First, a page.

The 49th episode welcomes in the one and only Robby Smith, who was recently named the head assistant coach for the Community Youth Center out of Concord, California.
The CYC does not require a prolonged introduction. Bill Martell is the man credited with starting the wrestling program at the CYC, but it was Mark Halvorson who raised the organization to new heights thanks in large part to an edict which prioritized relationship-building over actual wrestling development. In Halvorson’s eyes, the two concepts were synonymous with one another, as those whom flourished under his charge are often quick to illustrate.
Not only were Smith, Luke Sheridan (97 kg, Army/WCAP), ’19 Junior World bronze Peyton Omania (67 kg, MSU/CYC), and ’20 U23 National champ Mason Hartshorn (60 kg) reared by Halvorson, it was the same for hundreds and hundreds of other athletes who went on to attain success in and out of the sport. The most important component, of course, are the personal dynamics involved, and the character enrichment for which the CYC is known. Because the group functions akin to a family unit, they are tirelessly devoted to supporting each other’s endeavors. And for Smith currently, that in fact means a return to the place where it all began.
The timing surrounding Smith’s announcement — which wound up unexpectedly delayed on his end — suggests divine intervention. Smith — an Olympian in ’16 along with having appeared on four US World Teams — formally accepted the position at CYC on June 19, one day prior to the release of Sheridan’s personal and emotionally-charged remembrance of Halvorson on this platform. But — a technical issue prevented Smith from being able to share his news. Sheridan’s article thus arrived first, Smith’s announcement came three days later, and now 5PM is able to publish another piece that includes plenty of poignant and joyful notes pertaining to Halvorson, whose influence on his wrestlers and the sport as a whole will only continue to spread.
There are other items to which Smith speaks during E49. The show begins with a retelling of Smith’s infant son Cooper’s harrowing bout with spinal meningitis this past spring. Holed up in a hospital for nearly a month, Smith and his wife Kelly were forced to reconcile a terrifying set of circumstances before the clouds parted. Cooper, who turns four-months-old in early July, is back to full health as the family looks forward to a new start in the Bay Area coming up very soon.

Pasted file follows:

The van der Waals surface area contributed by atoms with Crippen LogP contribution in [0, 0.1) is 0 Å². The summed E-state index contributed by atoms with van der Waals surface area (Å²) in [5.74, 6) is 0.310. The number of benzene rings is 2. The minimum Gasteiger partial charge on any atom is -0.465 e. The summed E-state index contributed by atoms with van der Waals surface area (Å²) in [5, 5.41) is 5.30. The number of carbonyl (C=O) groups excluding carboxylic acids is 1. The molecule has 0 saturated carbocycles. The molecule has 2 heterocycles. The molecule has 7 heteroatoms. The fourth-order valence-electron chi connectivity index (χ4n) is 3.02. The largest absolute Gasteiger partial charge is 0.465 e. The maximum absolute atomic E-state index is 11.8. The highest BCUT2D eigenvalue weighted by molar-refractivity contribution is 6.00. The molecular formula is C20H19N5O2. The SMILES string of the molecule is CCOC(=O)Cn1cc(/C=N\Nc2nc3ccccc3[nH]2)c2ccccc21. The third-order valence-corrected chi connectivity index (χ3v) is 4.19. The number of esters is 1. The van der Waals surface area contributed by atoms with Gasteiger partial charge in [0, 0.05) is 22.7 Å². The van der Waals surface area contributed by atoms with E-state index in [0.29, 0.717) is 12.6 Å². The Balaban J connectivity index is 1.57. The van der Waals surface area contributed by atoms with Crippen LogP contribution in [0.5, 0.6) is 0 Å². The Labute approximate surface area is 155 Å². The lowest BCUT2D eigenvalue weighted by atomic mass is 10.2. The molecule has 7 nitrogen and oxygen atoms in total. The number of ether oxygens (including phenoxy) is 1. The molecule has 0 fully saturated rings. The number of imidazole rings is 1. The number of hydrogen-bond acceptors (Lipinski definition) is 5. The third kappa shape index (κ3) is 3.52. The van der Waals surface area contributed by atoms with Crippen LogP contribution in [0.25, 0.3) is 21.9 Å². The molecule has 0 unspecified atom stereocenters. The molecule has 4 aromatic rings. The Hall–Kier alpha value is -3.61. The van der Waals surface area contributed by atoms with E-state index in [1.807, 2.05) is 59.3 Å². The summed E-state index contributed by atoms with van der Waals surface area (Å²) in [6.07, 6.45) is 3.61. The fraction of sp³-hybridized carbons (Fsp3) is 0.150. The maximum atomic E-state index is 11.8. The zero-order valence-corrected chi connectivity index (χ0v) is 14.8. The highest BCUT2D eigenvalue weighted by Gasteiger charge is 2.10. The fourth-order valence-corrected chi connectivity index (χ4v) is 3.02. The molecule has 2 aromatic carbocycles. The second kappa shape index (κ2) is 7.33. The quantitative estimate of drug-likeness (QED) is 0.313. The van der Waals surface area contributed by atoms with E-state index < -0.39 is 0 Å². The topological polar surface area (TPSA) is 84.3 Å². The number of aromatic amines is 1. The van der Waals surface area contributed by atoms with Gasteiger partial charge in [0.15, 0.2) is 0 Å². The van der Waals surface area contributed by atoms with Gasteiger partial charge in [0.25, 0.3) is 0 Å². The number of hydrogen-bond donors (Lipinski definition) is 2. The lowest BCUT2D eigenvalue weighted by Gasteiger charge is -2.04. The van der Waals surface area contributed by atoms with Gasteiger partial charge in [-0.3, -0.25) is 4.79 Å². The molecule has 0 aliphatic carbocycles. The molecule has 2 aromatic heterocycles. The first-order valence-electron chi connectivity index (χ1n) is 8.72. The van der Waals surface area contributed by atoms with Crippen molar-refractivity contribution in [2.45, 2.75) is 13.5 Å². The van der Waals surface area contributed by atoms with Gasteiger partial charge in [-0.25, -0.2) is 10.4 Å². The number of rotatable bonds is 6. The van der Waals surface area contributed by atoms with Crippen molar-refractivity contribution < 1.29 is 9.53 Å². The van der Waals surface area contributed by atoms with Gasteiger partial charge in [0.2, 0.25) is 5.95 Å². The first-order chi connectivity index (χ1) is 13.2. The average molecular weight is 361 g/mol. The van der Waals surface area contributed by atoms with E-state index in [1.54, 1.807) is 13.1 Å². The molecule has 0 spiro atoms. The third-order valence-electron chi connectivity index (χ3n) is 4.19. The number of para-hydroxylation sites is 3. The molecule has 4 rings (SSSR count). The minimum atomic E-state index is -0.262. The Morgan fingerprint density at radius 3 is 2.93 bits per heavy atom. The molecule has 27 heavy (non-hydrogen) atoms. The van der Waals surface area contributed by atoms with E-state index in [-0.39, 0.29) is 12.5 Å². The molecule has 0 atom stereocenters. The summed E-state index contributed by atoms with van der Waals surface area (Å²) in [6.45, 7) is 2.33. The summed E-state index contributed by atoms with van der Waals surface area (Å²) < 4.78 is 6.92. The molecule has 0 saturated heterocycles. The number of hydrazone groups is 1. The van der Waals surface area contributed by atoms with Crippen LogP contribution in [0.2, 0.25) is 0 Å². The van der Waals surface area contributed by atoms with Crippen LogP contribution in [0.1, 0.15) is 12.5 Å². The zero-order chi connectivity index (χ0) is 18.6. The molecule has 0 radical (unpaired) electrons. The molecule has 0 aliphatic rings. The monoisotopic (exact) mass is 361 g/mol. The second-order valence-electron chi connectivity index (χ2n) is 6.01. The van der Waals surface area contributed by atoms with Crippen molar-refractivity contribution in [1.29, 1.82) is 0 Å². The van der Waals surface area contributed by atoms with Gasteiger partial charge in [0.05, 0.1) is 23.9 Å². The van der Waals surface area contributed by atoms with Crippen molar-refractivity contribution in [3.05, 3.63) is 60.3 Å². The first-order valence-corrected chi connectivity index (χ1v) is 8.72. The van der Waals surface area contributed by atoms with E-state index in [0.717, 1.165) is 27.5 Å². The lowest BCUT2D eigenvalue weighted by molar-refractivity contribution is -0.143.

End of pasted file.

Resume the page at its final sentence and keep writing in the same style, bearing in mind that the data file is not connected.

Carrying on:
Also bandied about is Smith’s competitive status. Despite his unquestionable popularity, Smith did not take the route of a public declaration when it came to retiring. No one knew for sure, they had only inferred that he was finished competing. How that decision process unfolded as well as what served as the catalyst for stepping away are detailed in an effort to answer any questions readers and listeners may have had.
A Few Highlights
Smith on his son Cooper’s bout with spinal meningitis in March/April
“My son went in on March 22 for his two-week checkup. Our doctor saw that he had lost a significant amount of weight, so she gave us 24 hours to put as much weight on him as we could. In 24 hours, we gave him 22 ounces of milk and he gained one ounce. Our doctor, by the grace of God, had a hunch to check his urine. It was really cloudy. At that point, she knew that he had a urinary tract infection. When she saw that he had a urinary tract infection, she told my wife and I to pack our bags because we would be in the hospital for at least 48 hours, since that is the minimum when you will see what’s going on. Typically with someone that young, it goes blood, urinary, spinal infection, and then spinal meningitis.
“My son is here for a reason. We caught it at the right time, and he’s happy and healthy. But it’s still scary.”
Smith on how Halvorson would sometimes motivate him
“He would do something just to annoy me. I’d be like, Why the heck is he doing this? Why are you annoying me right now? He would take all of my negative thoughts off of my practices and put it on him. It would be like, I’m going to go beat the crap out of Tracy because Halvorson is pissing me off. It worked. He had this way of tweaking us, to keep us on the right path. Those are the things that he did. If I can be a quarter of the coach Halvorson is, then I will be a great coach.”
Smith on upcoming goals at CYC alongside head coach Stevie Gee
“I want to make sure first and foremost that I give these kids 100% of me and do it right. Make sure that I am focused on the right things, making Coach proud as he looks down upon us and doing things the right way. And that is a lot of pressure to put on your shoulders. It is tough to think that way, but you can’t help it. I’m excited, I am excited for this new adventure.”